Play 6: Conduct User Testing


Perfect the Digital Product through Continuous Testing


After implementing the designs, it is helpful to check back with users and ensure the solution fully solves their problem(s). Validation of the prototype or some form of hi-fidelity mockup is a crucial step in determining whether the design appeals to users. The UX team should always be evaluating the product to identify any major usability problems to improve on them. During the user testing sessions, the UX team can also have clients and stakeholders evaluate the product for feedback.


USER TESTING APPROACHES

  • Unmoderated testing occurs when users evaluate the product on their own time or in their own environment. They can be used to complete structured tasks and allow for quicker user feedback. Online tools have the capability for allowing users to participate, offer feedback and record the session without any moderator. 
  • Moderated testing is used when there is a need for follow-up Q&A or if the product is complex and requires the moderator to provide input. It also enables the moderator to obtain immediate feedback during the process, as well as observe behavior and non-verbal cues.   

As was done during the user research phase, quantitative and qualitative surveys can be used for obtaining feedback during the evaluation stage. Questionnaires or interviews can be used to solicit input to identify areas of difficulty from users after developing prototypes. Any pain points or issues identified can them be applied to update the design as needed. Notably, if significant changes are required, the UX team can go back to earlier phases in the design process to obtain what is needed.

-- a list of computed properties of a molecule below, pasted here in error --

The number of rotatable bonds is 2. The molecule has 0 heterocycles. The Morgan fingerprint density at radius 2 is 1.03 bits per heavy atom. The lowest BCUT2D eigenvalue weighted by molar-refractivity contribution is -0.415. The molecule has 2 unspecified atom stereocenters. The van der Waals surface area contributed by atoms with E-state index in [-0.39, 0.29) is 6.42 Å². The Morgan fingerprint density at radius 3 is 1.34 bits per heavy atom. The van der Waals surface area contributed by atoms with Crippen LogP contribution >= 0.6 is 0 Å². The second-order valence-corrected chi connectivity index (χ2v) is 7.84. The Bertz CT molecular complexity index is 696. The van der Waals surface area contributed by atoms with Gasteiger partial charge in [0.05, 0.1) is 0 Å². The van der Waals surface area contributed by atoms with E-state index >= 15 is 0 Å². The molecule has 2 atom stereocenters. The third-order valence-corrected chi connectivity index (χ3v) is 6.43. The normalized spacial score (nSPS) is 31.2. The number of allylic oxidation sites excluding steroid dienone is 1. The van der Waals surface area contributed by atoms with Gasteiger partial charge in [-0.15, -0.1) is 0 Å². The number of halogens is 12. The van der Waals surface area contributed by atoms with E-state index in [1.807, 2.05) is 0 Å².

During this iterative process, the UX team will work with the development team during the next phase to continually improve on the design, answer questions during development and verify the product matches the specifications. 


two gauges showing conversion rate

A/B TESTING

A/B testing, also known as split testing, can be used to test the design of a digital product. In this method of testing, one segment of users is shown one version of the site and another segment is shown a different version, enabling the UX team to assess how users are interacting with different elements. This type of testing can assist with determining which page layout approach to implement, preferences for different elements, or to improve the prototype design on an ongoing basis. In deciding what to test, it is important to think through how easy or difficult it is to implement and how much of an impact it will have on the metrics you are using to measure success. 


CONTINUOUS IMPROVEMENT

Given the iterative nature of UX design, user testing is often done throughout the entire process. Ideally, it is conducted with an existing product when user research is occurring, again after sketches or lo-fi wireframes, again with a clickable prototype, and then again after development of a working digital product. Feedback on the product is a continuous loop of obtaining input via testing and working toward perfecting the product over time through research and analysis. 

CHECKLIST

  • Utilize appropriate testing—surveys, interviews, moderated or unmoderated user testing, A/B testing—to identify problem areas in interaction with the digital product
  • Validate in small groups with trials repeated several times during the process to ensure outcome is optimal for development
  • Address aspects of functionality that are most and least important to users
  • Identify what users would keep, add or remove from the design and update accordingly
  • Learn if there are better ways of presenting information that is more meaningful to users 

KEY QUESTIONS

  • How well does the design meet users’ expectations overall?
  • Have all pain points and challenges been addressed?
  • Are any features or functions missing or confusing?
  • What other ways can the user experience be improved? 
  • Were assumptions about the product design accurate? What user needs were different?
  • Has feedback been collected regularly?
  • Have client and UX teams’ assumptions been tested?
  • How often is the website, app or system being updated based on user feedback?
  • Are there other usability metrics that can be used to gauge success of prototypes?
  • What online tools could be used to make the website or app meet WCAG and Section 508 requirements?